UK opportunity knocks for Ericsson and Nokia

Ericsson and Nokia have displayed a Nordic reserve when asked if difficult times for Huawei spell opportunity for them. Börje Ekholm, Ericsson's boss, has even complained that "uncertainty" regarding the status of Chinese vendors is bad for everyone. But that uncertainty lifted in the UK this week after the government imposed tough new restrictions on China's biggest vendor. As Brexiteers get set for Independence Day celebrations, Nordic equipment makers could be in party spirits too.

Notwithstanding some initial confusion, the government's limitations on Huawei look relatively transparent. Banned from "core" networks, it will not be able to provide more than 35% of the site equipment in any national 5G network or carry more than 35% of a network's traffic (the distinction is important because city sites are far busier than rural ones). Huawei faces similar restrictions in the fixed broadband market as well, though the metric used there is homes passed.

Inevitably, this means some operators will have to cut back on Huawei. BT is the most heavily exposed, having relied on the Chinese vendor to build its 4G network in urban areas. Because operators need to use the same vendor across 4G and 5G -- or risk interoperability problems -- much of this 4G equipment will have to go. If Huawei accounts for about two thirds of the entire network, as reports suggest, BT may have to replace equipment at some 12,500 sites. Earlier this week, it estimated the costs of an overhaul, including fiber replacement, at £500 million ($656 million) over the next five years.

Three, the smallest of the country's service providers, is also in trouble. In 2018, it named Huawei as the only vendor it would use to build a 5G access network. Accordingly, the Chinese company has been replacing old Samsung equipment that supports Three's 4G services. Now, the operator needs an entirely new supplier strategy.

Circumstances are much better for Vodafone and Telefónica's O2, the other two mobile operators. Vodafone has Huawei equipment at about 6,000 of its 18,000 mobile sites and may be not much above the 35% threshold on the 4G side. It has reportedly said it will be compliant with government rules by the fall. O2 counts Ericsson and Nokia as its main radio access network suppliers and is already using only a tiny amount of Huawei gear.

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The natural assumption would be that Ericsson and Nokia come in as substitutes for Huawei at BT and Three. To avoid over-reliance on Nokia, which it already uses in areas not served by Huawei, BT may see Ericsson as the obvious choice. Nokia, meanwhile, could be in a good position to land a new contract with Vodafone. Under a strategy developed before this week's government decision, Vodafone has been phasing out the Finnish vendor, which this time last year provided equipment for about 2,000 sites. Even tougher restrictions on Huawei, which remain a future possibility, would leave Vodafone at the mercy of Ericsson unless there is another supplier in the mix.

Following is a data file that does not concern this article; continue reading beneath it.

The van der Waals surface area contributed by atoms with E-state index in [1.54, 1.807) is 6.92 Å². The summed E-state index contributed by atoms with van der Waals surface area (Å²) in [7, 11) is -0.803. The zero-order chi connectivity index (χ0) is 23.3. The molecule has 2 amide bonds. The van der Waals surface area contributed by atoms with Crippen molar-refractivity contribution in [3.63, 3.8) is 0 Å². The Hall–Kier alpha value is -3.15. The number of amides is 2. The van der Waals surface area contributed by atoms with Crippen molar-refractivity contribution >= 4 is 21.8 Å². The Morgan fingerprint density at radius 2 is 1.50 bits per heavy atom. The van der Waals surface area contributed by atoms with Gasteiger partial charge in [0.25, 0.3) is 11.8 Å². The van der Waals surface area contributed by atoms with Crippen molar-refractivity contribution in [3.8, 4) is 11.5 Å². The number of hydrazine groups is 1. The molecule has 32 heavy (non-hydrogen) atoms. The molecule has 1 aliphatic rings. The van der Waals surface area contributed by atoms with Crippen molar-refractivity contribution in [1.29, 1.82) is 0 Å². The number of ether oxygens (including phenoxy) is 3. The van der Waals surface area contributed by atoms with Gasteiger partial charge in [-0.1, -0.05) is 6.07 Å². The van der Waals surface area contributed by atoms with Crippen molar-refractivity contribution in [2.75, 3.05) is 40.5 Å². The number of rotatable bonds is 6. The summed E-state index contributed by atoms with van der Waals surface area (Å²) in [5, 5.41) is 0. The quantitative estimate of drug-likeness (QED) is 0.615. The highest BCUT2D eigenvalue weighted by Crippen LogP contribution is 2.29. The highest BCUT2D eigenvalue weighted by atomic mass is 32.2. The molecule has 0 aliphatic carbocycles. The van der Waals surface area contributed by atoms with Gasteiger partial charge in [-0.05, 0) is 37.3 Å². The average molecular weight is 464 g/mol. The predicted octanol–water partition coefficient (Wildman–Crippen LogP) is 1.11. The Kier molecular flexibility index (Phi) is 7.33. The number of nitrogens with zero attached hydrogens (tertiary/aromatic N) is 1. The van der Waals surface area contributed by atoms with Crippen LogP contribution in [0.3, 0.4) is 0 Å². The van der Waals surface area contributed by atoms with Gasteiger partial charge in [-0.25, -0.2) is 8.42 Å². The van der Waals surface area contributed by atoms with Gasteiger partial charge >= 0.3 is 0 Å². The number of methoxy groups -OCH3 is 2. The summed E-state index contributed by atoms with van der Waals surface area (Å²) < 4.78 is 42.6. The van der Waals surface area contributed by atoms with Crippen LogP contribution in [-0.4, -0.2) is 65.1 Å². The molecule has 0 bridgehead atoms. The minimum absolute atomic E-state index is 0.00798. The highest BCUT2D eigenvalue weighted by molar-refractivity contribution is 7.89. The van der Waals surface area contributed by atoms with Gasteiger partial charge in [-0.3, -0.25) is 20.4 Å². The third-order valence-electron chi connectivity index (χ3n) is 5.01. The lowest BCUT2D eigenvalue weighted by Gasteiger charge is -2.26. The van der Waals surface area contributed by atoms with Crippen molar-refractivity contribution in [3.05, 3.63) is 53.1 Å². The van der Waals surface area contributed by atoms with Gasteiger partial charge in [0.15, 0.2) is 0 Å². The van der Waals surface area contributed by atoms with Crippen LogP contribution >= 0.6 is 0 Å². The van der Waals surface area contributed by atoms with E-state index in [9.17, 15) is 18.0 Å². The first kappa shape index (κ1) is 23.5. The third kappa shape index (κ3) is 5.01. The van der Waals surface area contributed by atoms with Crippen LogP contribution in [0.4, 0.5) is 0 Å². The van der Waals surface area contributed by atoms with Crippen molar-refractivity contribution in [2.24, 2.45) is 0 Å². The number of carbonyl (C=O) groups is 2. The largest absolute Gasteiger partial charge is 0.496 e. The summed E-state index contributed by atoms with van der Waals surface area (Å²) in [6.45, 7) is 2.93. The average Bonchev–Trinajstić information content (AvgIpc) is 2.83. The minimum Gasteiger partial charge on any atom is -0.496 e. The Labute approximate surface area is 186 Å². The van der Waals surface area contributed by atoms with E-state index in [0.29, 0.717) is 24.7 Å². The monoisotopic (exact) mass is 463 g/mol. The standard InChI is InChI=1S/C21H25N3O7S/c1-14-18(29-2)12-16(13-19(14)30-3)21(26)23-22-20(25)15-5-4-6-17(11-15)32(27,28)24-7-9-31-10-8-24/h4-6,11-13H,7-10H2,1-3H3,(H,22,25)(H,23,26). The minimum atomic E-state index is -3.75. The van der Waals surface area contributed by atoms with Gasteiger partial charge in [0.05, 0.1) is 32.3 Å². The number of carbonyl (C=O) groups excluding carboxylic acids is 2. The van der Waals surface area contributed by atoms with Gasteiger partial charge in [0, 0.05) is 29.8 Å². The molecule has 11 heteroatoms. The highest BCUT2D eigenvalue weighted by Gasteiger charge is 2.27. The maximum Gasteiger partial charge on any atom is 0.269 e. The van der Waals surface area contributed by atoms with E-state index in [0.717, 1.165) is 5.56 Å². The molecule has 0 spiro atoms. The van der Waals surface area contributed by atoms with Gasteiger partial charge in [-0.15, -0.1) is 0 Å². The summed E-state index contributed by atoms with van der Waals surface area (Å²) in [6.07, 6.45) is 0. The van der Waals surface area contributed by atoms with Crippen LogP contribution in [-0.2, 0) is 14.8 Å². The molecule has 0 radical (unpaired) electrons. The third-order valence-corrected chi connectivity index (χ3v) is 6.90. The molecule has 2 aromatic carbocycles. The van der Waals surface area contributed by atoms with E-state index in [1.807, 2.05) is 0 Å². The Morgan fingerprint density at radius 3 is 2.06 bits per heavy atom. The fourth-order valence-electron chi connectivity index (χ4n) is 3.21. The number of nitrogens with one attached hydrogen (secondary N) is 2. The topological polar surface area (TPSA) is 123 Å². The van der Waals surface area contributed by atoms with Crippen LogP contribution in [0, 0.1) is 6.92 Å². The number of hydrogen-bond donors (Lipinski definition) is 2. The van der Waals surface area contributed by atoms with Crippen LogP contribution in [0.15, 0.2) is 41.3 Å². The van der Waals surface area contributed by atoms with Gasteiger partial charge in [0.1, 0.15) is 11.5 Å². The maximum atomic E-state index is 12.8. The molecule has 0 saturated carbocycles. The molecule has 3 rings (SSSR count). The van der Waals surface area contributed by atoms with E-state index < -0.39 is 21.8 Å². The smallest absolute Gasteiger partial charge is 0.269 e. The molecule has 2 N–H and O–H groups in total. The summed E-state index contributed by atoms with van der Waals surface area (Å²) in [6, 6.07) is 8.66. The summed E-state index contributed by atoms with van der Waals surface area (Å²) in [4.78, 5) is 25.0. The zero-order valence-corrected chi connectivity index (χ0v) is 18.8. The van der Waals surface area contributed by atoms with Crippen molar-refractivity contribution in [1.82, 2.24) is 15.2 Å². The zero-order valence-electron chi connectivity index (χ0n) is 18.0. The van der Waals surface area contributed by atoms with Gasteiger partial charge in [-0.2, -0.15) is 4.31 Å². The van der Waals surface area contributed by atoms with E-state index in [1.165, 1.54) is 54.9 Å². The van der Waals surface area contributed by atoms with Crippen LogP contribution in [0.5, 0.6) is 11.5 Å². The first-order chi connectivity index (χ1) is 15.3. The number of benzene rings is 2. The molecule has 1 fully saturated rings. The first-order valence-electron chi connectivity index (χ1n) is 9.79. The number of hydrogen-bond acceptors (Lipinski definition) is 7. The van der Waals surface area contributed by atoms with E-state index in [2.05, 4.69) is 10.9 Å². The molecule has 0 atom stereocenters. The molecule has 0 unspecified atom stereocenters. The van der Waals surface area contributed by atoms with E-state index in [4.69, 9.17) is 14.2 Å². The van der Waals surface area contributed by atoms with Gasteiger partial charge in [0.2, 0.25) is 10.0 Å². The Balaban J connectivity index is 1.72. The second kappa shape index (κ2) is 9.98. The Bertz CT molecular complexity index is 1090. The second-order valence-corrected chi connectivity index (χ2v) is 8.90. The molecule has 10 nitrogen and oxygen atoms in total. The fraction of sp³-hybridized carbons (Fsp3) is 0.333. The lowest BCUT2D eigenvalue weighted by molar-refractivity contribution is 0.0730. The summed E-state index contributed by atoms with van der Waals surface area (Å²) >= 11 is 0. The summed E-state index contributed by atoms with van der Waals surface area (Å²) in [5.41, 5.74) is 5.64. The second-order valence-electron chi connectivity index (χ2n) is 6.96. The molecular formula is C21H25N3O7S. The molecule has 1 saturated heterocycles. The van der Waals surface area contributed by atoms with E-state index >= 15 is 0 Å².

Continued Nordic reserve would be justified, though. In opposing a Huawei ban, service providers have grumbled it would harm competition and leave them with few alternatives. None will be happy that government intervention has forced it to open talks with Ericsson and Nokia. Attempts by those vendors to sell equipment and services at high prices could backfire. "If Nokia and Ericsson are smart -- which I'm sure they will be -- they will make very competitive 4G/5G RAN offers to UK MNOs [mobile network operators]," tweeted Gabriel Brown, a principal analyst with Heavy Reading. "It will be far better for them to secure volume and footprint than to seek higher prices on low volumes."

The other risk is that UK operators look elsewhere. The alternatives are few: Together, Ericsson, Huawei and Nokia account for about 80% of the mobile infrastructure market, and ZTE, another Chinese vendor, is now banned from operating in the UK. That leaves only Samsung as a mainstream choice, and the South Korean firm has a relatively weak presence in Europe's mobile 5G market. Nevertheless, it has an existing relationship with Three, and seems highly regarded by Vodafone's technical experts. When the Telecom Infra Project issued a request for information, seeking more open and interoperable kit, Samsung scored higher than any other respondent, according to Yago Tenorio, Vodafone's head of network strategy.

Alternatively, UK operators may turn to much smaller companies touting these "open RAN" products. Vodafone is already carrying out trials in the UK and Ireland with Mavenir Wireless and Parallel Wireless, two challengers with US headquarters, and it clearly views open RAN as part of its strategy to improve "supplier diversity." The drawback today is that open RAN remains immature and compares unfavorably with traditional products on the technical front. It seems unlikely to secure more than a small percentage of work for the time being.

Shareholders in Ericsson and Nokia seem to have barely registered developments in the UK, which, of course, accounts for only a small percentage of sales at those companies. Ericsson's share price was unchanged when markets closed on January 28, the day of the UK's Huawei announcement, while Nokia's edged up 2% before dropping again the next day. This week's developments could open the door for a bigger UK role, but -- as with Brexit -- any partying at this stage would look premature.

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— Iain Morris, International Editor, Light Reading

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